Promoting Public Use
Schwiebert Riverfront Park in Rock Island, Ill.
There are two play areas at the Schwiebert Riverfront Park, located on the Mississippi Riverfront in Rock Island, Ill. One is designated for children 5 years old and under, and the other is for children age 6 and older. Both are extremely popular.
"It's not unusual for us to have 200 to 300 people on the playground throughout the day every day, and there are days when there are more than that," said William Nelson, executive director with Rock Island Park & Recreation.
The playgrounds at Schwiebert Riverfront Park are also electronic, so the manufacturer can track which areas of the park are most popular. "They actually have the ability to track how many games are played and how many calories are burned by playing the game," Nelson said. In 2011, "they did a reading on Schwiebert Park and how many games were played, and we had more games played in that park than in Philadelphia, New York City or New Orleans. We had more games played there than any other installation in North America! We are getting tremendous use."
Thankfully, Nelson and others in the Rock Island Park and Recreation Department thought this might be the case. As a result, they were very selective when determining which playground surfacing to install while the park was being constructed.
"We looked at several different materials," Nelson said. "We bent them, rubbed them, scrapped them and really beat the stuff up, trying to figure out the best solution for us. We selected PlayGuard, because we felt strongly that it was going to survive much better than other material."
Manufactured in the United States by ECORE, a company where recycling meets original thinking, PlayGuard tiles are made from recycled rubber and are designed to reduce the risk of serious injury associated with falls from playground equipment. Any design inspiration or playful color scheme can be implemented with custom color and logo capabilities.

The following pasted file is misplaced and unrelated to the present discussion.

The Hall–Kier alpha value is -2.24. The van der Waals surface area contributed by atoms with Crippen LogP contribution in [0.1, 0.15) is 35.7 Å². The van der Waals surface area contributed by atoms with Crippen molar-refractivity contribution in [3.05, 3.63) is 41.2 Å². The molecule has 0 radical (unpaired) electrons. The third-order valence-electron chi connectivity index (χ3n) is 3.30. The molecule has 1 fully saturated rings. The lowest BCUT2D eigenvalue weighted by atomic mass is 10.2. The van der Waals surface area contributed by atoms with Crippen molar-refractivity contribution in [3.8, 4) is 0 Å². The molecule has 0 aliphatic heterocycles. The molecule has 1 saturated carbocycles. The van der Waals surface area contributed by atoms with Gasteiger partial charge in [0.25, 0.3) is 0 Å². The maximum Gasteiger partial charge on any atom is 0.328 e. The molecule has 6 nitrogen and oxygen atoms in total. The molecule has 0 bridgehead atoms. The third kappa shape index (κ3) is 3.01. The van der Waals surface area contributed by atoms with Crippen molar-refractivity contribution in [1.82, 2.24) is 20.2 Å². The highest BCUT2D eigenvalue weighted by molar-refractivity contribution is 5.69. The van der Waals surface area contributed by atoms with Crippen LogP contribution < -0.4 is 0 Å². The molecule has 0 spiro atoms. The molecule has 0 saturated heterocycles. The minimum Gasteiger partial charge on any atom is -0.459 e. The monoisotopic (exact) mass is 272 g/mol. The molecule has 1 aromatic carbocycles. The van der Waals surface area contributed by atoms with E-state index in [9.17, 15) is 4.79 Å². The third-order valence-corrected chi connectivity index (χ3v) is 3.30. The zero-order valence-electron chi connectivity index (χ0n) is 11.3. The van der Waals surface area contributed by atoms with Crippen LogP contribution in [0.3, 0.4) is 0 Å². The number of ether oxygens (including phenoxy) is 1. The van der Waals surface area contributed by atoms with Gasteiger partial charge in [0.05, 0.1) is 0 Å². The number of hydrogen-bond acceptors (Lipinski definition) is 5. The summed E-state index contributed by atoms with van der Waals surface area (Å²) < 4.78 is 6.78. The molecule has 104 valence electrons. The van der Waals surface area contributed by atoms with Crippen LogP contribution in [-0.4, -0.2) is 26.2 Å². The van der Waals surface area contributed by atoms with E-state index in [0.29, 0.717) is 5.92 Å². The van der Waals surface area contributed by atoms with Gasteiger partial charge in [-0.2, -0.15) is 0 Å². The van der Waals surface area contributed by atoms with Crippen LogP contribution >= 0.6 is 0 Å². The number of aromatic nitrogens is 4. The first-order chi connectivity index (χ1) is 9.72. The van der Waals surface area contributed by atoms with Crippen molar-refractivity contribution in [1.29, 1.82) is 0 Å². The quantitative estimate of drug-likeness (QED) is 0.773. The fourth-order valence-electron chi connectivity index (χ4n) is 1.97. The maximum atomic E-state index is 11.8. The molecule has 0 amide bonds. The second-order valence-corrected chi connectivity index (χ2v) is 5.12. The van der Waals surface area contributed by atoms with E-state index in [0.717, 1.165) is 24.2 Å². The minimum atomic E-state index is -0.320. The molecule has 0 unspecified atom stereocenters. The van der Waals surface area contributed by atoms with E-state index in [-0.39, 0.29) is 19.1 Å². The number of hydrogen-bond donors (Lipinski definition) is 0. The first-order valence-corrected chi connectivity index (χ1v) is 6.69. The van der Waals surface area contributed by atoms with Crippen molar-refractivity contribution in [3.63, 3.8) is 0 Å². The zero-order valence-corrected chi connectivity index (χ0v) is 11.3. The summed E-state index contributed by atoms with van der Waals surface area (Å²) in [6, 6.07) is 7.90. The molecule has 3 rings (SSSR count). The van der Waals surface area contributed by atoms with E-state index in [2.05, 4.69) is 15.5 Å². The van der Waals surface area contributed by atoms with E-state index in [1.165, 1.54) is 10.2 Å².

Initially, the Rock Island Park and Recreation Department was thinking about using a poured-in-place surface. "We had seen a number of the poured-in-place ones," Nelson said. "But our experience with all the places we visited that had this type of surfacing was that they were getting worn out very quickly— specifically in the high-use areas. Our expectation for Schwiebert was that it was going to be a very high-use park. We wanted something that had a little more resiliency to it."
There are many benefits to using tiles over poured-in-place surfaces:
- Installation is easier. Poured-in-place must be mixed, leveled and finished on site by a trained professional.
- The tiles feature a 15-year warranty; poured-in-place surfaces typically feature an average 3-to-5-year warranty.
- High-traffic areas resist deterioration.
- Vandalized or damaged areas can be easily fixed.
- Inconsistencies in installation do not affect critical fall height ratings.
- The tiles are fade resistant.
- The surfacing is suitable for rooftop installations.
"What we really liked about PlayGuard was, number one, it had the squares we could interchange if we needed to," Nelson said. "Two, we could do some checker-boarding type patterns with it. It has a motif to it that matches some other checkerboard color schemes throughout the park."
In addition to being easy to repair and replace, the tiles are also simple to clean and require virtually no maintenance.
"We are pretty happy with it," said Nelson. "And, with the type of use that we are getting, frankly, we feel like we have already had six to eight years of use out of the playground, even though it's only been installed two years! The amount of use down there is just incredible."